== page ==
convention 2015

TESOL-SPAIN 38th Annual National Convention
6-8 March, 2015 - Universidad de Salamanca, Facultad de Filología 

Saturday 7th March Convention Dinner €27 Menu Vegetarian Menu more information soon.

 

Dr. Kathleen Graves

Opening Plenary Session Abstract 

TESOL-SPAIN Convention 2015

 

Creativity is the human capacity to use one’s imagination to think and act in innovative, original and meaningful ways. Or, as Sir Ken Robinson puts it, creativity is “Putting the imagination to work.” In this talk we will explore ways that we can put our imagination to work in the language curriculum.

 

A curriculum is concerned with what students learn in a course or program.  In a language curriculum, as in any curriculum, this means making decisions about what is taught, how it is taught and why it is taught.  Language, however, is a unique subject matter.  It is a resource human beings use for meaning-making in all aspects of their lives, and thus the language curriculum has the potential to be rich, complex, varied and meaningful.  Unfortunately, this is not always the case, and so language teachers can feel constrained by the curriculum—materials may not be suitable or interesting for learners, there isn’t enough time to teach everything in the curriculum, or the focus isn’t appropriate for learners’ needs. A creative disposition enables teachers to analyze and evaluate such shortcomings and generate innovative responses.  It also allows them to find imaginative ways to alter or enhance the curriculum.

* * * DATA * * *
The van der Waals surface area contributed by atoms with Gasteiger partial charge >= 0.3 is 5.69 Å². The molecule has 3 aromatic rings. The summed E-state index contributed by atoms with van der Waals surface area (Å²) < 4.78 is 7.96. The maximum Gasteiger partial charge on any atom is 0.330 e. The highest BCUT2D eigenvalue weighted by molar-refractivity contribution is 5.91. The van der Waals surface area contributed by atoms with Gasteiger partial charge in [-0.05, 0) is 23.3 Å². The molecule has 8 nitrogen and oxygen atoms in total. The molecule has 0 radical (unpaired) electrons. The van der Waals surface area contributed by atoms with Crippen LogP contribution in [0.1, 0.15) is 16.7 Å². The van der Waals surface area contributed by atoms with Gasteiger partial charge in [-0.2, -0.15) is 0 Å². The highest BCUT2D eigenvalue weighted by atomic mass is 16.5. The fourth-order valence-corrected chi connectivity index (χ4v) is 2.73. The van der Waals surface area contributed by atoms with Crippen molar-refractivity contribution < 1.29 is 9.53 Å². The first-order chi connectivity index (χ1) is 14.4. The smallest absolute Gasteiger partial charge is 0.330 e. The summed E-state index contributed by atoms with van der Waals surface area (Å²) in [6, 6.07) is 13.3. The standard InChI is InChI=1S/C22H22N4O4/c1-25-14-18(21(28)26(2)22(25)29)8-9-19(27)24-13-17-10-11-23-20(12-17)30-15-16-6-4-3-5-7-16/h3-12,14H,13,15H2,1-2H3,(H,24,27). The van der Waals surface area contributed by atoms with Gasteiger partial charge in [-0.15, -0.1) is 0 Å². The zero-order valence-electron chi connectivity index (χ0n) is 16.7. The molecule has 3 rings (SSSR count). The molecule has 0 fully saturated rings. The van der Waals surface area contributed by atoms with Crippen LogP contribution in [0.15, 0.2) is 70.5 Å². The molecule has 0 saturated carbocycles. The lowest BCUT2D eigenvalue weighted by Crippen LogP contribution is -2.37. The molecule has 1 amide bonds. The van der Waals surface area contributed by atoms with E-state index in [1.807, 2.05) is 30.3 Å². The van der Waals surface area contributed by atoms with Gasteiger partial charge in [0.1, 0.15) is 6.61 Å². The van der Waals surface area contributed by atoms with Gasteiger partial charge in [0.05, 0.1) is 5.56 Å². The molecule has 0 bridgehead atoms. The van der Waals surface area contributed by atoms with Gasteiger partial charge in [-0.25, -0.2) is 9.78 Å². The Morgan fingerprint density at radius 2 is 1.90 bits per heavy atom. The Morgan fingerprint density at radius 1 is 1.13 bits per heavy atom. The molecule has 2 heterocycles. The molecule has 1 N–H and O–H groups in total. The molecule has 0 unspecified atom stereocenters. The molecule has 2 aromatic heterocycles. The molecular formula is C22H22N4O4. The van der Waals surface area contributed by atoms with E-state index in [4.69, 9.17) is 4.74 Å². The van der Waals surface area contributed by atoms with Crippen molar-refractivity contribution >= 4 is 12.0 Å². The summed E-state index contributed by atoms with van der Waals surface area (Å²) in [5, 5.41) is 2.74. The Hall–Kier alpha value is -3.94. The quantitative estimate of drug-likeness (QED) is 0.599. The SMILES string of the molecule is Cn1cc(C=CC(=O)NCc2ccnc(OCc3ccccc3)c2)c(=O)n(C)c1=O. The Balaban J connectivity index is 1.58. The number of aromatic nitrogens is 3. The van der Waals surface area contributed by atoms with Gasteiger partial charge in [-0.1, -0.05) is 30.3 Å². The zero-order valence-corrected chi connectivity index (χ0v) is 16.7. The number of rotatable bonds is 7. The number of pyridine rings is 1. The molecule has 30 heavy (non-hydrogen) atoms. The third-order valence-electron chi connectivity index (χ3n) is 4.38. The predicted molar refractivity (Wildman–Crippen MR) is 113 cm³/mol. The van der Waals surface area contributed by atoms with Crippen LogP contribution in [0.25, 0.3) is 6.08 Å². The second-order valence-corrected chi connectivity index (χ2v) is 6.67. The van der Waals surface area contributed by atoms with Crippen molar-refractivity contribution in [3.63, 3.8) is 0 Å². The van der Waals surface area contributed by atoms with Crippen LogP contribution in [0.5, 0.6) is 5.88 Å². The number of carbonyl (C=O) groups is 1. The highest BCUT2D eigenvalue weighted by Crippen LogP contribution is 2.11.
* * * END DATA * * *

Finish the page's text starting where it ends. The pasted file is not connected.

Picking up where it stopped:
In this talk I will use classroom examples to look at ways that teachers can be creative within the constraints of a curriculum as well as ways they can use their creativity to transform a curriculum.Opening Plenary
 

Kathleen Graves is Associate Professor of Education Practice at the University of Michigan. She started her career as an English teacher in Taiwan and later taught in the US, Japan and Brazil.  She has worked on curriculum renewal and language teacher education in the US, Algeria, Bahrain, Brazil, Japan, and Korea.  Her research focuses on the role of classroom practice in curriculum renewal and supporting teachers’ professional development as the key to successful educational reform.  She is the editor/author of three books on curriculum design, series editor of the TESOL Language Curriculum Development series and co-editor of International Perspectives on Materials in ELT.  She has also co-authored two coursebook series for English language learners. 


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